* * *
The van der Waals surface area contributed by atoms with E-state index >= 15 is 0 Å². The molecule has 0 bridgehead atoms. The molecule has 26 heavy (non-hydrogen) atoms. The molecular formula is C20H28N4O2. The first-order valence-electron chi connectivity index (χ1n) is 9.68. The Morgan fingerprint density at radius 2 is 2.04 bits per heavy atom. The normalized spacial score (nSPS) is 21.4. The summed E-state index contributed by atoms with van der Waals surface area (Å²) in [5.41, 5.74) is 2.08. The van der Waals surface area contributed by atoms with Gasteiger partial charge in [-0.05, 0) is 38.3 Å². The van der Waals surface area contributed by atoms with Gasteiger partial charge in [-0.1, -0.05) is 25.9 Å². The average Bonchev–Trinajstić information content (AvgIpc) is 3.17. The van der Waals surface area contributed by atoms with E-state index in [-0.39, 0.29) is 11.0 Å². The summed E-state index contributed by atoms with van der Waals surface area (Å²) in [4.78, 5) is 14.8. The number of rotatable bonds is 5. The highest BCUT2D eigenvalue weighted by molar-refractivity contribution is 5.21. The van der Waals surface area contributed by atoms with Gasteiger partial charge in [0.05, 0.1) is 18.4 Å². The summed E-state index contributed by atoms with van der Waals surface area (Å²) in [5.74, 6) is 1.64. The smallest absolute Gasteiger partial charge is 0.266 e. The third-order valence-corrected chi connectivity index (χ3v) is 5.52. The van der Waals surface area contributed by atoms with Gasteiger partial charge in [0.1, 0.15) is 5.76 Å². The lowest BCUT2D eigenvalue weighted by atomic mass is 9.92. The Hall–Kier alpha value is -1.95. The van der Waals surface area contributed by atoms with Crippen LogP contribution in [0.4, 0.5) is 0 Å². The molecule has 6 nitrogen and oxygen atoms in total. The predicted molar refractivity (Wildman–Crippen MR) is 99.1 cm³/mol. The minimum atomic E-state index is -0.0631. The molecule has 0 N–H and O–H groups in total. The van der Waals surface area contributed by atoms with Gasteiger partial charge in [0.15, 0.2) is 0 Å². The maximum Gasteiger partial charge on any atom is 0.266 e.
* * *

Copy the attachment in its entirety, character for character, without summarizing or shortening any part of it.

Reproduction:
The van der Waals surface area contributed by atoms with E-state index >= 15 is 0 Å². The molecule has 0 bridgehead atoms. The molecule has 26 heavy (non-hydrogen) atoms. The molecular formula is C20H28N4O2. The first-order valence-electron chi connectivity index (χ1n) is 9.68. The Morgan fingerprint density at radius 2 is 2.04 bits per heavy atom. The normalized spacial score (nSPS) is 21.4. The summed E-state index contributed by atoms with van der Waals surface area (Å²) in [5.41, 5.74) is 2.08. The van der Waals surface area contributed by atoms with Gasteiger partial charge in [-0.05, 0) is 38.3 Å². The van der Waals surface area contributed by atoms with Gasteiger partial charge in [-0.1, -0.05) is 25.9 Å². The average Bonchev–Trinajstić information content (AvgIpc) is 3.17. The van der Waals surface area contributed by atoms with E-state index in [-0.39, 0.29) is 11.0 Å². The summed E-state index contributed by atoms with van der Waals surface area (Å²) in [4.78, 5) is 14.8. The number of rotatable bonds is 5. The highest BCUT2D eigenvalue weighted by molar-refractivity contribution is 5.21. The van der Waals surface area contributed by atoms with Gasteiger partial charge in [0.05, 0.1) is 18.4 Å². The summed E-state index contributed by atoms with van der Waals surface area (Å²) in [5.74, 6) is 1.64. The smallest absolute Gasteiger partial charge is 0.266 e. The third-order valence-corrected chi connectivity index (χ3v) is 5.52. The van der Waals surface area contributed by atoms with Gasteiger partial charge in [0.1, 0.15) is 5.76 Å². The lowest BCUT2D eigenvalue weighted by atomic mass is 9.92. The Hall–Kier alpha value is -1.95. The van der Waals surface area contributed by atoms with Crippen LogP contribution in [0.4, 0.5) is 0 Å². The molecule has 6 nitrogen and oxygen atoms in total. The predicted molar refractivity (Wildman–Crippen MR) is 99.1 cm³/mol. The minimum atomic E-state index is -0.0631. The molecule has 0 N–H and O–H groups in total. The van der Waals surface area contributed by atoms with Gasteiger partial charge in [0.15, 0.2) is 0 Å². The maximum Gasteiger partial charge on any atom is 0.266 e.